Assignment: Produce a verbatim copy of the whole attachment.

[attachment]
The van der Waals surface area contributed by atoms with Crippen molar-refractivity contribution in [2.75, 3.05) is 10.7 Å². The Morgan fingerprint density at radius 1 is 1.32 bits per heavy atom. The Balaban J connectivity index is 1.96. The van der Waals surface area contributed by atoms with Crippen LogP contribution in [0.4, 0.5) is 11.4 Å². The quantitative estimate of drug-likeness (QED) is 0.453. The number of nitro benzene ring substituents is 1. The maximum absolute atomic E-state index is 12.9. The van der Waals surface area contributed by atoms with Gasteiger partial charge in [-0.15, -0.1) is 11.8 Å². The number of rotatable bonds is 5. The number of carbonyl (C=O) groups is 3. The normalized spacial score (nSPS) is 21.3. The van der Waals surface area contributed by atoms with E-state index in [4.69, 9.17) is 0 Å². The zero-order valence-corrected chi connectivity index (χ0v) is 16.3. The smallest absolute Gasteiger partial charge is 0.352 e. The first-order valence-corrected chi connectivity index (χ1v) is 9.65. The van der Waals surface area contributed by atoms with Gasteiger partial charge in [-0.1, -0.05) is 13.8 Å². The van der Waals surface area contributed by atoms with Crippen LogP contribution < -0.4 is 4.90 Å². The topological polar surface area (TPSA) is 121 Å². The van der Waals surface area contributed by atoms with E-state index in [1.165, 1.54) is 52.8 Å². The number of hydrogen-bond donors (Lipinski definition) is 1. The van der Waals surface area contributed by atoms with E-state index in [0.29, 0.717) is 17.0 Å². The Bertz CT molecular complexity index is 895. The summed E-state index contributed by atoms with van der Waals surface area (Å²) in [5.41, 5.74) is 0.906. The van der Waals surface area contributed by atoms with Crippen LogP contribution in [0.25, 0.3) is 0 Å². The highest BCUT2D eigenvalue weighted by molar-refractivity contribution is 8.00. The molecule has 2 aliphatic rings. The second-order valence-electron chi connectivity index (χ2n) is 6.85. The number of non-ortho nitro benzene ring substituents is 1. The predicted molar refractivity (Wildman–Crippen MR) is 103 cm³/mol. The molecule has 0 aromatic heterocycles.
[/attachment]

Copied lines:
The van der Waals surface area contributed by atoms with Crippen molar-refractivity contribution in [2.75, 3.05) is 10.7 Å². The Morgan fingerprint density at radius 1 is 1.32 bits per heavy atom. The Balaban J connectivity index is 1.96. The van der Waals surface area contributed by atoms with Crippen LogP contribution in [0.4, 0.5) is 11.4 Å². The quantitative estimate of drug-likeness (QED) is 0.453. The number of nitro benzene ring substituents is 1. The maximum absolute atomic E-state index is 12.9. The van der Waals surface area contributed by atoms with Gasteiger partial charge in [-0.15, -0.1) is 11.8 Å². The number of rotatable bonds is 5. The number of carbonyl (C=O) groups is 3. The normalized spacial score (nSPS) is 21.3. The van der Waals surface area contributed by atoms with E-state index in [4.69, 9.17) is 0 Å². The zero-order valence-corrected chi connectivity index (χ0v) is 16.3. The smallest absolute Gasteiger partial charge is 0.352 e. The first-order valence-corrected chi connectivity index (χ1v) is 9.65. The van der Waals surface area contributed by atoms with Gasteiger partial charge in [-0.1, -0.05) is 13.8 Å². The van der Waals surface area contributed by atoms with Crippen LogP contribution < -0.4 is 4.90 Å². The topological polar surface area (TPSA) is 121 Å². The van der Waals surface area contributed by atoms with E-state index in [1.165, 1.54) is 52.8 Å². The number of hydrogen-bond donors (Lipinski definition) is 1. The van der Waals surface area contributed by atoms with E-state index in [0.29, 0.717) is 17.0 Å². The Bertz CT molecular complexity index is 895. The summed E-state index contributed by atoms with van der Waals surface area (Å²) in [5.41, 5.74) is 0.906. The van der Waals surface area contributed by atoms with Crippen LogP contribution in [0.25, 0.3) is 0 Å². The highest BCUT2D eigenvalue weighted by molar-refractivity contribution is 8.00. The molecule has 2 aliphatic rings. The second-order valence-electron chi connectivity index (χ2n) is 6.85. The number of non-ortho nitro benzene ring substituents is 1. The predicted molar refractivity (Wildman–Crippen MR) is 103 cm³/mol. The molecule has 0 aromatic heterocycles.